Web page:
Coping strategies for individual and household-level water insecurity: A systematic review

Vidya Venkataramanan, Shalean M. Collins, Kathleen A. Clark, Julia Yeam, Virginia G. Nowakowski, Sera L. Young*

*Corresponding author for this work

Research output: Contribution to journalReview articlepeer-review

36 Scopus citations


Household water insecurity is a complex socioecological challenge with a range of consequences for health and wellbeing. Understanding individual and household-level coping strategies, i.e., responses or adaptations to manage water insecurity, can shape future research and development practice. We therefore (a) systematically describe the characteristics and contexts of 173 studies documenting coping strategies and (b) classify the types of strategies within four domains of water insecurity: access, use, quality, and reliability. Most studies were from Sub-Saharan Africa or South Asia. In the domain of access, the most common coping strategies were building infrastructure, and storing, purchasing, and sharing water. For use, changing food consumption, agricultural practices, and hygiene were most frequently mentioned. For quality, water treatment was the most common strategy. To ensure water reliability, people most frequently reported changing routines or relocating their homes altogether. Our review provides a useful framework to understand coping strategies, but more research is needed to address three gaps in particular. First, we recommend more representative exploration of the range of coping strategies, particularly in middle- and high-income countries. Second, the links between coping with water insecurity and a range of other nutritional, social, financial, and health outcomes need to be better understood to address overall household wellbeing. Third, we recommend the development of a metric to quantify individual and household-level water insecurity-related coping strategies. This line of inquiry can enable practitioners to design and implement context-specific interventions that leverage preexisting strategies to improve experiences of water insecurity. This article is categorized under: Human Water > Water Governance Engineering Water > Planning Water.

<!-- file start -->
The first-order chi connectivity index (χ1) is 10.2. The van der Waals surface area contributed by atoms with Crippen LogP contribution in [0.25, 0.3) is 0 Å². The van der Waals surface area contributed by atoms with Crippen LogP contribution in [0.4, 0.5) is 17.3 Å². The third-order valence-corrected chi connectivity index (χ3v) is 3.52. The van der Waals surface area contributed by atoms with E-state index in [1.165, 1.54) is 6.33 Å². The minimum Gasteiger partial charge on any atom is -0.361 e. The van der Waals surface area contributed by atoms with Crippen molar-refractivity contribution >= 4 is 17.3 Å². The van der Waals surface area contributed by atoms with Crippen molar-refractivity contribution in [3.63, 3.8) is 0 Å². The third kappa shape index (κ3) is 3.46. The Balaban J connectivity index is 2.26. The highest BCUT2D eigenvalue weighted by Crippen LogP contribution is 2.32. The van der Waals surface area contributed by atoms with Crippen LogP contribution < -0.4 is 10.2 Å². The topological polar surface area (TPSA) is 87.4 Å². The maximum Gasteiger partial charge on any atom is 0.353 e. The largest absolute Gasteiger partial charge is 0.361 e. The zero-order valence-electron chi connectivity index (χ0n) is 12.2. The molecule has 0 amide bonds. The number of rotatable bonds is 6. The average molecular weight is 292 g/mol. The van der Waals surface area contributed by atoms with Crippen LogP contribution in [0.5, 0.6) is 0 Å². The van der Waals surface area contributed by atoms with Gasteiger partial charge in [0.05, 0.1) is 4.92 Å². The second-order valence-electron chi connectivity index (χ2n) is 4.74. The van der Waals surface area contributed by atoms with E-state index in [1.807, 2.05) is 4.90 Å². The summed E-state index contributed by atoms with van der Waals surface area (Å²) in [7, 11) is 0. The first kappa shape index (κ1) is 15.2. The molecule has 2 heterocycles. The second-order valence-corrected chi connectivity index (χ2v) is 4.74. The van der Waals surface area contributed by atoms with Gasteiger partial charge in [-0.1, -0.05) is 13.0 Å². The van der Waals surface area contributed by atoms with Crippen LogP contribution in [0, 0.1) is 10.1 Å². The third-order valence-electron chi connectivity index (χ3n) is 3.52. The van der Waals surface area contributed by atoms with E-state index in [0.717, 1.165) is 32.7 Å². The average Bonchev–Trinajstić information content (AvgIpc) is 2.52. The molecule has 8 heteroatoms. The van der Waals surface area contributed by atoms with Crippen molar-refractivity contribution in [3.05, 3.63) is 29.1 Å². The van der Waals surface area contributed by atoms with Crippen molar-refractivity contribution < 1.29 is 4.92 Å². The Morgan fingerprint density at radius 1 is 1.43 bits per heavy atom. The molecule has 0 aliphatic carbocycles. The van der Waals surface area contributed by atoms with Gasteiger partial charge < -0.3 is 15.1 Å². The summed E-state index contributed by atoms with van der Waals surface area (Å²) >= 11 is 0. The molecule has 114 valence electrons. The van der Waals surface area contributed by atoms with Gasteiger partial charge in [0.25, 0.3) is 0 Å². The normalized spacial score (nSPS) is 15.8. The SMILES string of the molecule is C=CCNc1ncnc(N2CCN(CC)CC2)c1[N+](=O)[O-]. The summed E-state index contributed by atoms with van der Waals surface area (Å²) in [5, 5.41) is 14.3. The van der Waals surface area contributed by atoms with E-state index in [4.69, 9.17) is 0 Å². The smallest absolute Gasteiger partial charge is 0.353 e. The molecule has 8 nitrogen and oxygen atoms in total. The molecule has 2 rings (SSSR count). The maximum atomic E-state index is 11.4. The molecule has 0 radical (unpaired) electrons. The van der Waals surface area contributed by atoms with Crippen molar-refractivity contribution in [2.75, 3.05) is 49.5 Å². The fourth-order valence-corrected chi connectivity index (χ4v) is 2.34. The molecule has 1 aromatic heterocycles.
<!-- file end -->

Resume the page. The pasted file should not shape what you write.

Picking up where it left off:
Original languageEnglish (US)
Article numbere1477
JournalWiley Interdisciplinary Reviews: Water
Issue number5
StatePublished - Sep 1 2020


  • access
  • coping
  • household
  • systematic review
  • water security

ASJC Scopus subject areas

  • Oceanography
  • Ecology
  • Aquatic Science
  • Water Science and Technology
  • Ocean Engineering
  • Management, Monitoring, Policy and Law


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